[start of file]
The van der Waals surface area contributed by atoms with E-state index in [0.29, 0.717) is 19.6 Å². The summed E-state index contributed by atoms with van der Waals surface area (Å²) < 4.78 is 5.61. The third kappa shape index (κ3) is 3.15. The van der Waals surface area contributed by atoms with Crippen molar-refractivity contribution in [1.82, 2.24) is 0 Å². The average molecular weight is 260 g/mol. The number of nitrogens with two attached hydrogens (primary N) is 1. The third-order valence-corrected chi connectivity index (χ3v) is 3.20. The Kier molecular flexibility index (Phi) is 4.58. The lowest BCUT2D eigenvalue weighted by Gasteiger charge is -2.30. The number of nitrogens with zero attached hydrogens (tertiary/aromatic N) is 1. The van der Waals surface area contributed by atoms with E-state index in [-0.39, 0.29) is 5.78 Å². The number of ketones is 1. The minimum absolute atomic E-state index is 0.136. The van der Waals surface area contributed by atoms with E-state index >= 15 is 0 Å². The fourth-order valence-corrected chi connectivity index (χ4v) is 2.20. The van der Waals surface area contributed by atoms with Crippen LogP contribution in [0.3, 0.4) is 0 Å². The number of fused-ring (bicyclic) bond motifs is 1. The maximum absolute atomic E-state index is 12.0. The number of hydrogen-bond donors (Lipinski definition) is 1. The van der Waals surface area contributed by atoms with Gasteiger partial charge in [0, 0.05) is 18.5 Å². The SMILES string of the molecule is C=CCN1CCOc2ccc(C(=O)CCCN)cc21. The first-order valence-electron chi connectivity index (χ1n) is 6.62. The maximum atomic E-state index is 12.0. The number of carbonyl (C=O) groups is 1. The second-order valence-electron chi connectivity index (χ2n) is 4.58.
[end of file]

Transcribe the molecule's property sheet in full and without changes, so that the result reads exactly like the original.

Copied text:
The van der Waals surface area contributed by atoms with E-state index in [0.29, 0.717) is 19.6 Å². The summed E-state index contributed by atoms with van der Waals surface area (Å²) < 4.78 is 5.61. The third kappa shape index (κ3) is 3.15. The van der Waals surface area contributed by atoms with Crippen molar-refractivity contribution in [1.82, 2.24) is 0 Å². The average molecular weight is 260 g/mol. The number of nitrogens with two attached hydrogens (primary N) is 1. The third-order valence-corrected chi connectivity index (χ3v) is 3.20. The Kier molecular flexibility index (Phi) is 4.58. The lowest BCUT2D eigenvalue weighted by Gasteiger charge is -2.30. The number of nitrogens with zero attached hydrogens (tertiary/aromatic N) is 1. The van der Waals surface area contributed by atoms with E-state index in [-0.39, 0.29) is 5.78 Å². The number of ketones is 1. The minimum absolute atomic E-state index is 0.136. The van der Waals surface area contributed by atoms with E-state index >= 15 is 0 Å². The fourth-order valence-corrected chi connectivity index (χ4v) is 2.20. The van der Waals surface area contributed by atoms with Crippen LogP contribution in [0.3, 0.4) is 0 Å². The number of fused-ring (bicyclic) bond motifs is 1. The maximum absolute atomic E-state index is 12.0. The number of hydrogen-bond donors (Lipinski definition) is 1. The van der Waals surface area contributed by atoms with Gasteiger partial charge in [0, 0.05) is 18.5 Å². The SMILES string of the molecule is C=CCN1CCOc2ccc(C(=O)CCCN)cc21. The first-order valence-electron chi connectivity index (χ1n) is 6.62. The maximum atomic E-state index is 12.0. The number of carbonyl (C=O) groups is 1. The second-order valence-electron chi connectivity index (χ2n) is 4.58.